Terri Bogue is a board certified Clinical Nurse Specialist. Her experience in healthcare spans the lifespan; she specializes in prevention of healthcare associated infections and integrating care in a process that supports patients and their families. She has authored a chapter in the American Journal of Nursing 2015 book of the year, Information Overload and published articles related to healthcare acquired infections. Terri has presented in national conferences and brings a spirit of possibility and support to her presentations. She recognizes that each of us have the ability to be successful with the necessary knowledge and support.
- Apparent and Systemic Cause Analysis – The CDC estimates that there are approximately 1.7 million new cases of healthcare-associated infections (HAIs) every year; of these cases, approximately 75,000 result in death. These infections are implicated in increased morbidity and mortality. They also have significant financial impact on healthcare facilities through reduced reimbursement, fines, and penalties. Through the development of an apparent cause analysis (ACA) process followed by a systemic cause analysis (SCA), the suspected causes of these infections can be identified and programs placed to prevent future infections.
- A Bundle, Not a Switch – Evidence-based bundles are standards to keep patients safe from harm. Bundles seem like an easy solution to prevent healthcare-associated infections, but compliance is not necessarily easy for staff at the bedside with competing priorities. Supporting staff to provide excellent care to patients requires understanding of more than just the bundle.
- Professional Boundaries – Nurses often choose their profession based on their compassion and desire to help others. Therefore, nurses may be predisposed to getting drawn into patients’ problems and have strong desires to help solve them. This desire can move beyond what is professionally appropriate. There is a fine line between being perceived as cold and uncaring and getting sucked in and too involved with a patient’s situation. Through educational sessions and case studies, nurses can learn to identify situations that can lead to boundary-crossing.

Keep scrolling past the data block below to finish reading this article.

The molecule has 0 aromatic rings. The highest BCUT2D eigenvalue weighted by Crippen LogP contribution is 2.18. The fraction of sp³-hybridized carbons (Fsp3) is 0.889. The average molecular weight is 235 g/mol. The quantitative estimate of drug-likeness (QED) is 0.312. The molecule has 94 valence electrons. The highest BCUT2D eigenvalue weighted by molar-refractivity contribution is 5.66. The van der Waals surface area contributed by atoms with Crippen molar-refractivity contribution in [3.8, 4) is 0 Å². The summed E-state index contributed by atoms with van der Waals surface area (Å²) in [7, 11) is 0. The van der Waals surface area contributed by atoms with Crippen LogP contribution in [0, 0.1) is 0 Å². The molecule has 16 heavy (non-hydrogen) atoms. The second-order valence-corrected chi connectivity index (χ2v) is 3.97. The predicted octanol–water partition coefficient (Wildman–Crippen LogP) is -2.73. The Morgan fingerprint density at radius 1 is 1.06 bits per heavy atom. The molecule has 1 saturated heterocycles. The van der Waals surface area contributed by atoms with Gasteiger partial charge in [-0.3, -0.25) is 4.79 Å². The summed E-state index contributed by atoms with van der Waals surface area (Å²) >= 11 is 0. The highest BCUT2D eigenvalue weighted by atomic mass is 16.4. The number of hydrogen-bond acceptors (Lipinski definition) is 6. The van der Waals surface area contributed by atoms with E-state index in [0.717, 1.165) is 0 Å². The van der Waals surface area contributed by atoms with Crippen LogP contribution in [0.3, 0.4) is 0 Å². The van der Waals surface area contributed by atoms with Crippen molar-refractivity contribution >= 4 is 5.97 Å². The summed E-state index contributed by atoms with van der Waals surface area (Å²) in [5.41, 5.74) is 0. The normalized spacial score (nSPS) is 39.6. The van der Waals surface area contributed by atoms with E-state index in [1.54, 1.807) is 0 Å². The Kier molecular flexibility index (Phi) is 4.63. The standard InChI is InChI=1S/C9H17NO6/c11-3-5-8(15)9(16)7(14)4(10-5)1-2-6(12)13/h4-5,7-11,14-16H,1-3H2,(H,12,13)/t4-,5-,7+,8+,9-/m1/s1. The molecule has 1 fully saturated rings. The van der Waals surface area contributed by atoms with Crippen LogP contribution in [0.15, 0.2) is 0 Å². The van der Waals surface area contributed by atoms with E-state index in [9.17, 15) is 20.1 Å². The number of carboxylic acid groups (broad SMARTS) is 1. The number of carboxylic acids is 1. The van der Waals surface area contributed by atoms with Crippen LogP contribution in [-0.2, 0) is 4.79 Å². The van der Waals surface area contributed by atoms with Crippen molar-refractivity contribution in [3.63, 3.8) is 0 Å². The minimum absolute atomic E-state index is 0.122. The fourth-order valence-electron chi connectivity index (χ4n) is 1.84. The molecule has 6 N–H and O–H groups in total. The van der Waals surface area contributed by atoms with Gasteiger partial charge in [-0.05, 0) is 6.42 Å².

- Patient/Family Centered Care – Recognizing that the provision of information and communication with the healthcare team is considered a key component of quality care, Terri helps systems develop interdisciplinary rounding processes that support the needs of both the patient/family and the healthcare team to develop trust and understanding.
- Burnout – Burnout strikes without warning. It leaves you, your co-workers, or your loved ones feeling empty, hollow, and hopeless. More than 50% of physicians and 30% of nurses are reporting signs of burnout. If you’re not experiencing burnout, the odds are someone close to you is. Pulling research and writings from many disciplines, we’ll help you learn what you can do — without much additional effort — to prevent and recover from burnout.
- Conflict Resolution – Conflict is everywhere, and it’s unavoidable. For many of us, it can be hard to admit that we’re not as good at effectively resolving conflict as we’d like to be. However, we have different tools at our disposal that help us navigate the waters of conflict – we just have to figure out how to use them. Learn to identify the conditions that create conflict, the specific causes that trigger it, and the techniques for resolving conflict.
- Kin-to-Kid Connection – Finding ways for children and the people who care for them to connect and learn new ways to keep children safe. Each of us have significant impact in the lives of children. How do we make this a positive impact?
If you want Terri to speak to your group, contact us.